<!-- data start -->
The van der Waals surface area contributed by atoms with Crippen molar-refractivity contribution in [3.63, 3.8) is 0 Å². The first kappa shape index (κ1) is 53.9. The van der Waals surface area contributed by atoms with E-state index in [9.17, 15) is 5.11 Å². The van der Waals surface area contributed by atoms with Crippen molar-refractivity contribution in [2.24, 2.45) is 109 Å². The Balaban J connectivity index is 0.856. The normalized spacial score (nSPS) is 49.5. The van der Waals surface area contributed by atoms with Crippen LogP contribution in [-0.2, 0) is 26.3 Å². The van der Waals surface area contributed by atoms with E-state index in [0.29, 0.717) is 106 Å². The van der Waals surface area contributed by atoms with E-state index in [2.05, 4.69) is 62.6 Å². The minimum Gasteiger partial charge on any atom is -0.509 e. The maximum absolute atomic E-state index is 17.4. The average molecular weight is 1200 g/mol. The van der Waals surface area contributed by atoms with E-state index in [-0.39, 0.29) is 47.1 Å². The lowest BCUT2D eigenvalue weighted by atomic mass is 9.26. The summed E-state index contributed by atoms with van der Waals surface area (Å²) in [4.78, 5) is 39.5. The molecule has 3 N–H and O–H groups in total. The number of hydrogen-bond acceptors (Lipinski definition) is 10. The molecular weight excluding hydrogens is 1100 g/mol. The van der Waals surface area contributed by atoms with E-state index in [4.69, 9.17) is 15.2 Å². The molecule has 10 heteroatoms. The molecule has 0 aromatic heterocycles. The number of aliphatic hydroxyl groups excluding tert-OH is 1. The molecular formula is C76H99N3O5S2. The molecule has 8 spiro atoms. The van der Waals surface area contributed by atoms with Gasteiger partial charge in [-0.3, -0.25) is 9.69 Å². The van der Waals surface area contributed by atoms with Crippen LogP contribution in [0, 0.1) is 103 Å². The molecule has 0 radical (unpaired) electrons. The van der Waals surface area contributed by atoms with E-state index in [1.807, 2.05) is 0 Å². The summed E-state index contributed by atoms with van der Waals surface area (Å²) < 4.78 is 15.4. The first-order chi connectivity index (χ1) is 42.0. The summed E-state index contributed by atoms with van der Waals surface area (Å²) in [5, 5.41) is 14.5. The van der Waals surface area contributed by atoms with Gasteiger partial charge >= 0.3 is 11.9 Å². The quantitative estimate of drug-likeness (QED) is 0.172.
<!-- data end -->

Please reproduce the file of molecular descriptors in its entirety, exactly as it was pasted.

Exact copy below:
The van der Waals surface area contributed by atoms with Crippen molar-refractivity contribution in [3.63, 3.8) is 0 Å². The first kappa shape index (κ1) is 53.9. The van der Waals surface area contributed by atoms with E-state index in [9.17, 15) is 5.11 Å². The van der Waals surface area contributed by atoms with Crippen molar-refractivity contribution in [2.24, 2.45) is 109 Å². The Balaban J connectivity index is 0.856. The normalized spacial score (nSPS) is 49.5. The van der Waals surface area contributed by atoms with Crippen LogP contribution in [-0.2, 0) is 26.3 Å². The van der Waals surface area contributed by atoms with E-state index in [0.29, 0.717) is 106 Å². The van der Waals surface area contributed by atoms with E-state index in [2.05, 4.69) is 62.6 Å². The minimum Gasteiger partial charge on any atom is -0.509 e. The maximum absolute atomic E-state index is 17.4. The average molecular weight is 1200 g/mol. The van der Waals surface area contributed by atoms with E-state index in [-0.39, 0.29) is 47.1 Å². The lowest BCUT2D eigenvalue weighted by atomic mass is 9.26. The summed E-state index contributed by atoms with van der Waals surface area (Å²) in [4.78, 5) is 39.5. The molecule has 3 N–H and O–H groups in total. The number of hydrogen-bond acceptors (Lipinski definition) is 10. The molecular weight excluding hydrogens is 1100 g/mol. The van der Waals surface area contributed by atoms with E-state index in [4.69, 9.17) is 15.2 Å². The molecule has 10 heteroatoms. The molecule has 0 aromatic heterocycles. The number of aliphatic hydroxyl groups excluding tert-OH is 1. The molecular formula is C76H99N3O5S2. The molecule has 8 spiro atoms. The van der Waals surface area contributed by atoms with Gasteiger partial charge in [-0.3, -0.25) is 9.69 Å². The van der Waals surface area contributed by atoms with Crippen LogP contribution in [0, 0.1) is 103 Å². The molecule has 0 radical (unpaired) electrons. The van der Waals surface area contributed by atoms with E-state index in [1.807, 2.05) is 0 Å². The summed E-state index contributed by atoms with van der Waals surface area (Å²) < 4.78 is 15.4. The first-order chi connectivity index (χ1) is 42.0. The summed E-state index contributed by atoms with van der Waals surface area (Å²) in [5, 5.41) is 14.5. The van der Waals surface area contributed by atoms with Gasteiger partial charge >= 0.3 is 11.9 Å². The quantitative estimate of drug-likeness (QED) is 0.172.